By now, we’d gotten into a relaxing routine of waking naturally and heading to the kitchen for coffee while checking our email each morning. With Jocelyn’s wireless network, all three of us could sit at our computers, sipping our coffee and exchanging interesting tidbits from our mail and the internet. We felt as if we were inaugurating a new form of socializing.

After breakfast, we’d head out for our excursion of the day, usually a destination no more than an hour or so away. Dundee is perfectly located as tourist central for western Scotland, where so much of this ancient land’s history played out. So, even though the next day was Easter Sunday, we followed our usual routine and drove to Stirling Castle, where Mary had been crowned Queen of Scotland at the age of 9 months in 1543.

“Whoever controls Stirling Castle controls Scotland” goes the saying, and upon seeing the castle perched high on an isolated crag in the middle of the easiest route from west to east in the country, we could see why.

The top of the crag is just big enough for the castle, so parking is tricky; we had to wait in line as one by one, other visitors departed. The day was gray and raw, more like a typical Scottish springtime than the often warm, sunny days we’d been lucky enough to experience so far. Still, Stirling Castle had a warmth to it that appealed to me. Smaller than Edinburgh Castle, its inner courtyard was big enough to give a sense of openness, yet small enough to feel homey. Many Europeans get a week’s vacation at Easter, so the chatter of children and their families from many countries filled the air.

The experts have been working hard for more than 35 years to restore Stirling, studying artifacts and records to recreate the place as it once was, in its full beauty and glory, and they still haven’t finished the job. A major project is to recreate the famous tapestries that once graced the walls of the castle, “The Hunt of the Unicorn” series, four scenes woven between 1495 and 1505. The originals are on display at the Cloisters in New York, part of the Metropolitan Museum of Art. When we visited, the first two copied tapestries already hung on the walls, while the third is due to be completed this summer. The last one will be finished by June, 2008, when all four will then be displayed at Stirling Castle much as the originals were during the reign of King James V.

During King James’ time, the royal collection contained more than a hundred tapestries. I used to wonder about such huge works of art – how and where were they displayed? But after visiting cold, dark castles, I now understand what an important role tapestries played in holding in heat from the giant castle fireplaces and covering the monotonous, dark stone walls with bright and beautiful images.

After shivering in the windy Stirling courtyard, we needed lunch. Just below the castle is the 220-year-old Portcullis Hotel, which has a cozy bar and restaurant. The hostess told us we were too late for lunch, that only snacks were being served. However, it turns out that in Scotland, snacks include tasty sandwiches with generous filling. Here we discovered Shrimp Marie Rose, cocktail shrimp in a tasty tomato mayonnaise, a combination we encountered throughout the rest of our explorations. We got plenty to eat in an international environment, with a German family at one table and an Arab group occupying two tables, one for the three men, the other for their wives and children.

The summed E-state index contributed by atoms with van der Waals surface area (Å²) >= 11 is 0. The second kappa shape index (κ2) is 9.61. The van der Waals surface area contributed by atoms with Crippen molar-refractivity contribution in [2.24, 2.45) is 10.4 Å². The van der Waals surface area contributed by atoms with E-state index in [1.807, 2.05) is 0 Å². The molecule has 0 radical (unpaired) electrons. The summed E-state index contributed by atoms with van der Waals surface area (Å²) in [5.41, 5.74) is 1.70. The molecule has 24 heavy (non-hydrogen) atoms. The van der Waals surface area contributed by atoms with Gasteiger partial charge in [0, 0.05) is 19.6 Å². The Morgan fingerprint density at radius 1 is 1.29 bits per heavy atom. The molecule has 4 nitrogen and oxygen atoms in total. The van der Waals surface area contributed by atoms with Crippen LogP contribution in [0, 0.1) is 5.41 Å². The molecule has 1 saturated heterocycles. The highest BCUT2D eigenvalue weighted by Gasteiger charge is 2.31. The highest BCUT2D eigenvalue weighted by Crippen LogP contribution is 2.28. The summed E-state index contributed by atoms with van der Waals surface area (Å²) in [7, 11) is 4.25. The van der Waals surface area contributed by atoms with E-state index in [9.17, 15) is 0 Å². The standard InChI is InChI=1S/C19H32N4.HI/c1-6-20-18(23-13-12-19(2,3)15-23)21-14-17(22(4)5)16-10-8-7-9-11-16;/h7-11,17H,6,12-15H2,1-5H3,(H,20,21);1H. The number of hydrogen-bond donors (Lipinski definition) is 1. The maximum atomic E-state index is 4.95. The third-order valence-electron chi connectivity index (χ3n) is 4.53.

Fourteenth-century Doune Castle lies near Stirling. By this time, our Historic Scotland Passport had been stamped many times. The folks who work at the castles are especially proud of their castles and their jobs, and the attendant at Doune Castle looked at the stamps on our passport with great approval. “You’ve chosen the best,” he said, clearly meaning to include Doune in that category.

Mary, Queen of Scots stayed in this well-preserved family castle and royal hunting lodge located strategically between the Lowlands and the Highlands, and it was featured in the film “Monte Python and the Holy Grail.” Doune looms dark and brooding above the landscape, with great views from the parapets of the surrounding woods and meadows.

By now, we’d visited most of the nearby sights, so time had come to travel. We headed north into the southern Highlands, driving to the town of Inverness at the mouth of Loch Ness, then along the northern shore of the loch to famous Urquhart (pronounced “erkit”) Castle. As we drove, we couldn’t help but focus on the surface of the loch – maybe we’d be lucky and Nessie would rear her head above the waves. No Nessie, but we could see how the imagination could conjure up her jagged back from the rippling waves on the surface.

Urquhart Castle, the guardian of the Highlands, was besieged and plundered over and over again throughout Scottish history. The final insult was to be blown up in 1692. But the ruins are great fun to explore, and we climbed the circular tower staircase and look out over the loch, just in case Nessie decided to show up.

Thoroughly chilled by our windy castle explorations, we settled in at a cozy B&B in the town of Drumnadrochit, where almost every home has rooms to rent. I love the quaint names of Scottish towns – Wormit, near Dundee; Tomphubil in Kinross – they’re everywhere.